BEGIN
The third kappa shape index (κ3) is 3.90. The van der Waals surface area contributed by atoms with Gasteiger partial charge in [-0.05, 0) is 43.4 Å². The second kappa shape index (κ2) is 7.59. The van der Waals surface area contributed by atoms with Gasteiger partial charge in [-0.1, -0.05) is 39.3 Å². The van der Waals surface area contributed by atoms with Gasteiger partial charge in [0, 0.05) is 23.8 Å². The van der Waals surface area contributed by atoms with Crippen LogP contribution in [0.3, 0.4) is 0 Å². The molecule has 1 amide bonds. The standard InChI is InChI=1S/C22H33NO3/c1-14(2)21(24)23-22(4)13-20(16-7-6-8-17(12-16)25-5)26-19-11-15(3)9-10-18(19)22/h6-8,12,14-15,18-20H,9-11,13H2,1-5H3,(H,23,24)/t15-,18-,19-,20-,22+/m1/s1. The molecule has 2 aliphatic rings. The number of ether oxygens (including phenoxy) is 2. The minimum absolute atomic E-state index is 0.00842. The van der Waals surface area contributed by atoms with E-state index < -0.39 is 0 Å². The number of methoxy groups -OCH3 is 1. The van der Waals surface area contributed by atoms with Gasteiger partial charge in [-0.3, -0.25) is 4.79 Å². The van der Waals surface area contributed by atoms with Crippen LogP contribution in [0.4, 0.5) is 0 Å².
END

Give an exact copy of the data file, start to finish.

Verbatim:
The third kappa shape index (κ3) is 3.90. The van der Waals surface area contributed by atoms with Gasteiger partial charge in [-0.05, 0) is 43.4 Å². The second kappa shape index (κ2) is 7.59. The van der Waals surface area contributed by atoms with Gasteiger partial charge in [-0.1, -0.05) is 39.3 Å². The van der Waals surface area contributed by atoms with Gasteiger partial charge in [0, 0.05) is 23.8 Å². The van der Waals surface area contributed by atoms with Crippen LogP contribution in [0.3, 0.4) is 0 Å². The molecule has 1 amide bonds. The standard InChI is InChI=1S/C22H33NO3/c1-14(2)21(24)23-22(4)13-20(16-7-6-8-17(12-16)25-5)26-19-11-15(3)9-10-18(19)22/h6-8,12,14-15,18-20H,9-11,13H2,1-5H3,(H,23,24)/t15-,18-,19-,20-,22+/m1/s1. The molecule has 2 aliphatic rings. The number of ether oxygens (including phenoxy) is 2. The minimum absolute atomic E-state index is 0.00842. The van der Waals surface area contributed by atoms with E-state index < -0.39 is 0 Å². The number of methoxy groups -OCH3 is 1. The van der Waals surface area contributed by atoms with Gasteiger partial charge in [-0.3, -0.25) is 4.79 Å². The van der Waals surface area contributed by atoms with Crippen LogP contribution in [0.4, 0.5) is 0 Å².